More practically speaking, I have also learned the importance of understanding your insurance coverage and considering health coverage on loans and mortgages.

What really motivates you?

Definitely my family and especially my children. I wanted to keep as much normalcy in our lives as possible and therefore did as much with the kids as my body could tolerate.

I have so much to teach my children and so many milestones yet to witness. I do not want to miss a moment.

What are your thoughts and feelings about your illness now?

I truly believe that I am a survivor and will remain cancer-free for the rest of my days. I also believe there was a bigger purpose for me receiving my diagnosis. I hope to continue to live each day with my new perspective and to offer support to those going through similar experiences.

What are some preventative measures people can take to lower their risk of having an experience like yours?

Advocate, advocate, advocate for yourself. If you don’t agree with what your doctor says, get another opinion. Don’t waste time. Trust your instincts.

Did you attend any support groups during your challenge?

No, but I did speak to a social worker at the Cancer Centre while I was undergoing radiation. I found it helpful as it provided a safe space to discuss my fears and frustrations, something I chose not to do much with my own family.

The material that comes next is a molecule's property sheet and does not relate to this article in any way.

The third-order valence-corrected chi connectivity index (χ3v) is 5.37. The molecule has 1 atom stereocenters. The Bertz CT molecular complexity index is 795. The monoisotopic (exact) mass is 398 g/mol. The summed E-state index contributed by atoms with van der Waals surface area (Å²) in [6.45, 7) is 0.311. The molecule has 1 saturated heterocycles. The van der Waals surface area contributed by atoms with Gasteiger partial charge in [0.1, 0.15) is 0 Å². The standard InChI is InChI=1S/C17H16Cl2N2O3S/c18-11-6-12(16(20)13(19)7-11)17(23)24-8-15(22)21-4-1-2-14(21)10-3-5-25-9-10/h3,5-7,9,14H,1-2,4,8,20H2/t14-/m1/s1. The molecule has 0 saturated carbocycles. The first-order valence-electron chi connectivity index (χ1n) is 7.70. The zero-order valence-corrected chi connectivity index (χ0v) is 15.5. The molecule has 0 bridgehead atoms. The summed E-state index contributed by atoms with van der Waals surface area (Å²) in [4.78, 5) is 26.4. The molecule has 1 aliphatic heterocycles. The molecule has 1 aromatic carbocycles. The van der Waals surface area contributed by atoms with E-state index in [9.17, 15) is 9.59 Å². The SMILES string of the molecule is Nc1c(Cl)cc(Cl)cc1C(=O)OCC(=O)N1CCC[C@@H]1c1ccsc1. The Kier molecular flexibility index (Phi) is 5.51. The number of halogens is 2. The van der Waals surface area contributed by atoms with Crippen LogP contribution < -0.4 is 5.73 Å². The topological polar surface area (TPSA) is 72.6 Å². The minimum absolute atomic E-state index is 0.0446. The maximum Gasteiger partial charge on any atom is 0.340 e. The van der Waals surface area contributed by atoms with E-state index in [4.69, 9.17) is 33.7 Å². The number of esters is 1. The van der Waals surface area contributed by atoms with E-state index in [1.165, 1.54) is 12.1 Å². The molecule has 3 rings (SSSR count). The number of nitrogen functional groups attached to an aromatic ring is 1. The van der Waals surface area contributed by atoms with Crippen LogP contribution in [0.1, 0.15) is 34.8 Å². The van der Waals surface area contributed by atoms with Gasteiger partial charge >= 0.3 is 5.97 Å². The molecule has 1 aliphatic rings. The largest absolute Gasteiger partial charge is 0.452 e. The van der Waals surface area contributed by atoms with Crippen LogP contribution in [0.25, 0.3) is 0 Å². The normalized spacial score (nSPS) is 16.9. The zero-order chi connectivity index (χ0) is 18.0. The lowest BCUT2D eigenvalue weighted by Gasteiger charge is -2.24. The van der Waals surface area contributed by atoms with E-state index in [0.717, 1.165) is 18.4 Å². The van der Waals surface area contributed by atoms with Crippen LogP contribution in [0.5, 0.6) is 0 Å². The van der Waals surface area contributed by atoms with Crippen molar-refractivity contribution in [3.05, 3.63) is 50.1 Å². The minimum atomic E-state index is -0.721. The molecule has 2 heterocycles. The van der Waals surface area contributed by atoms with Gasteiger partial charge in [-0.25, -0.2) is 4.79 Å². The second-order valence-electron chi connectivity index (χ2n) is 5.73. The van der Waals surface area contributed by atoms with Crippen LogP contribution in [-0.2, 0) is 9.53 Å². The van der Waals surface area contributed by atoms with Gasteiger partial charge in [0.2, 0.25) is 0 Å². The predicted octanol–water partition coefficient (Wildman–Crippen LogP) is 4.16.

How are you connected with Young Adult Cancer Canada?

A social worker at the cancer centre advised me about this organization. She thought it might be helpful connecting with people my own age, as that was one of the frustrations I spoke with her about.

I hope that providing my story and getting involved I will be able to connect with people going through similar situations.

Are you interested in helping others facing cancer challenges?  If so please let us know how you can be contacted.

Absolutely YES. I would LOVE to get involved in any way possible. My career involves helping others, something I am passionate about doing. If my journey and experience can help others, then count me in!


So much has changed since I wrote my profile in early January 2012. When it went live on the YACC site in early March I found it difficult to read. So much had changed in a matter of weeks. I was not cancer-free like I thought. Instead, I was preparing for a bilateral lung resection to remove three tumors that had surfaced in my lungs.

On January 24, 2012, I returned to my surgeon for a follow-up appointment following my January 5 groin surgery. I was positive and upbeat. It was almost three weeks since my surgery and I thought if this new lump was something bad, I would have been called back sooner. When the doctor came in and said, “the news is not good and not what you want to hear,” I fell apart. I could not believe what was happening. I cried. I shook. I swore. The cancer had metastasized to a lymph node and now I was dealing with spread, something far more concerning. I was told this was not a common place for my sarcoma to spread and that perhaps doctors had missed something in the original diagnosis.

My specimens (the buttock and groin) were sent to Nebraska and I was eventually told the tumors were characteristic of Epitheloid Sarcoma. I was referred to a medical oncologist and would need additional tests to determine if there was further spread.